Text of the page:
I think DC needs to have a New 52 Crisis and reincorporate the old DCU and have some Anthology books that tell tales of the other worlds. Then the old fans like myself can enjoy the pre-new 52 dcu Superman & Green Lantern stuff while also enjoying the barely changed Batman of the new52.
also out of those anthologies, tell tales that matter to the over all arc of the new 52 in order to make it relevant for people to pick it up.
lastly, stop with the origins! tell a good story, and if you’re story doesn’t work well in the “present”, tale a tales from the past or future that could have been.

When buying miniseries, I wait til they’re all published before reading the whole story. With my limited budget, it’s easier for me to spend four bucks a month over four to six months than twenty bucks for the trade at once. Most times I do read the first issue just to make sure it’s worth collecting. However, I didn’t read Damian #1, just taking for granted it would be good, and was left scratching my head and cursing the lost sixteen bucks for this ” story”. The story wasn’t very good (or coherent at times, as I had to read the first issue twice to know that Batman in the beginning of the story was Dick Grayson, as Kubert didnt make it clear) and had art that was substandard to what I expect from Andy Kubert.
At least today’s miniseries are far superior to the first minis published in the 80s (with Claremont/Miller’s Wolverine being a clear exception).

I think some characters do better in a series of miniseries/maxiseries. Dreamwave and IDW did that with Transformers for years and it worked great. Image, Dynamite, Boom, etc. have a much more fluid policy with regards to minis vs. ongoings. Image has some very long term books like the Walking Dead and Savage Dragon (is that still going?) as well as a lot of minis and maxis.

Over the last 5-7 years Marvel and DC have eroded the idea of longevity in a title – Marvel with their constant renumbering and DC with their entire universe reboot. With Marvel I think they just need to make it an explicit policy that there are no ongoing series. Bill it exactly like what is (and they’re starting to). I agree with your ideas about DC. A lot of these ongoings should be introduced as a mini. Honestly did anyone expect GI Combat or Sword and Sorcery to last all that long? Also, when a title gets canned so quickly, that puts a stigma on it. Makes some weary of approaching it again (both creatively and as a reader). However, if the ending was expected because it was a mini I think that puts a different spin on it, That’s just my take on it though.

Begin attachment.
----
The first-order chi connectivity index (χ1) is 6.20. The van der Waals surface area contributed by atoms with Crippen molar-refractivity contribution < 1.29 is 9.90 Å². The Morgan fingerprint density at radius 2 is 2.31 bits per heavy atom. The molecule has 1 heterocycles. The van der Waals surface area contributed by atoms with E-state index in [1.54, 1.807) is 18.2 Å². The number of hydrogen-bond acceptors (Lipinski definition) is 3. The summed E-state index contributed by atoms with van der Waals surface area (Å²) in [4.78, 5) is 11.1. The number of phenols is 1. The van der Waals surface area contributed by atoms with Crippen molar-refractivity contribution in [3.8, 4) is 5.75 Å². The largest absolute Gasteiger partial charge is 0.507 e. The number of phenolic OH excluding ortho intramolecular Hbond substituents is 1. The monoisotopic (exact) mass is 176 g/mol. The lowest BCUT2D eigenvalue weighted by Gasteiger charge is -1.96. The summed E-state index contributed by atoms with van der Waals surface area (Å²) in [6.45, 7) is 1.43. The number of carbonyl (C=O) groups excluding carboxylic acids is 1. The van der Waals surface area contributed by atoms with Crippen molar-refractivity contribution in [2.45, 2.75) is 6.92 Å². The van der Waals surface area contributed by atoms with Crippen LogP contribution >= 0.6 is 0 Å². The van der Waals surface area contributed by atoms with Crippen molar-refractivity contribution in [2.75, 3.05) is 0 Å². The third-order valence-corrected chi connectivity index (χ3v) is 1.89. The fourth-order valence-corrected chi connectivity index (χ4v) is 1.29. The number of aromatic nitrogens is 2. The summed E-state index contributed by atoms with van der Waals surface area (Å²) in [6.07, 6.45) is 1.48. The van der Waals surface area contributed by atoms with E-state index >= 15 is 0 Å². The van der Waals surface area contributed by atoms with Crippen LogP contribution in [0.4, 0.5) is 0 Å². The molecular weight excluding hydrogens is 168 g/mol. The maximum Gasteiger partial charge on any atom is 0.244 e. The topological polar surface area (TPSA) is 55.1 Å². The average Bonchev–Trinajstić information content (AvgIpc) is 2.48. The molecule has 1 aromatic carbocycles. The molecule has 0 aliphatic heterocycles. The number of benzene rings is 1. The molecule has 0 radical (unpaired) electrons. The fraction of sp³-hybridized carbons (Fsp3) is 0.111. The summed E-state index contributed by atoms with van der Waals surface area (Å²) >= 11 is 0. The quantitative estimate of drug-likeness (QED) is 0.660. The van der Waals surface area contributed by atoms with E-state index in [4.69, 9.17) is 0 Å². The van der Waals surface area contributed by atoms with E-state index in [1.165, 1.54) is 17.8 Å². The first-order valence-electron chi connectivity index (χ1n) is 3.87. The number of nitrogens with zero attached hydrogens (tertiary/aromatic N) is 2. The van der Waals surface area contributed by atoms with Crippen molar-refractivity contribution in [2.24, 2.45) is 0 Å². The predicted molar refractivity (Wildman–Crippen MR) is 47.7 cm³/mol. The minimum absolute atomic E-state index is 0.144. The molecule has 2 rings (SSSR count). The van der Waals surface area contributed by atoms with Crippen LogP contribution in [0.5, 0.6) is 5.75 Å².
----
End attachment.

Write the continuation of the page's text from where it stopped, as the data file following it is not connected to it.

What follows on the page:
I definitely agree with Tom. If DC wants to diversify its output and generate new IP the mini-series is the way to go. I also believe mini-series would be the perfect vehicle for DC to explore some of its other Earths. Multiversity (whenever to arrives) will definitely spur interest in the other Earths. Hopefully DC will be smart enough to ride Grant Morrison’s coat tail. Worst case scenario you could end up with a lot of trades that could sit next to Multiversity on the book shelf (similar to Watchmen).

I also wonder if the language used to promote titles could be the reason why mini-series are considered irrelevant? Instead of labeling something a mini or limited series. Why not take a page from Marvel and say, the creative team have x number of issues to tell their story/stories. If the sales are strong enough, additional stories will follow.

Since the New 52, mini-series have done poorly for new concepts. I would agree that a mini-series could do well, but it has to feel like something special… good writer, good artist, a good push, maybe a connection to another series, etc. Most of these mini-series feel like filler or as a way to retain the copyright on a particular title. When they were doing the Freedom Fighter mini-series, they should have figured out ahead of time which characters they wanted. If they had structured it more like Morrison’s 7 soldiers and had several going at once with a promise that they will all dovetail into something great, it may have worked better. Instead you got one series after another that seemed to be building towards something, but it was happening too slowly.

In many ways, Marvel does this. By definition. But I don’t want them to do it. Here’s why.

I like what DC is doing with The New 52. I personally believe it makes no difference if its either an ongoing or miniseries. If the character attracts, or the book, then he/she will buy it and invest on it. The miniseries label, I would argue, does no favor to DC. Part of the main reason why they give the ongoing labels to some of these titles, like GI Combat or Grifter, is to test the market share of these titles. How strong it is. And let’s be fair: they ain’t as popular as Damian Wayne, whose miniseries title sold extremely well.

A commenter directly above has a pretty good point. Why not started Grifter or Blue Beetle as a miniseries instead of respecive ongoing titles? That’s a good point, but I argue that part of DC’s vision with The New 52 is to coalesce these many, many characters into the universe. That’s the initial plan, but since these books didn’t sell, changes and tweaks would have to be made in the process. And if you look at past canceled books, you’ll see how many of the characters have transitioned into other different roles. Look at Frankeinstein(who I got disappointed when they canceled it); or look at how Animal Man will still be around after his book is canceled. He will be in Lemiere’s new JL title, Justice League United.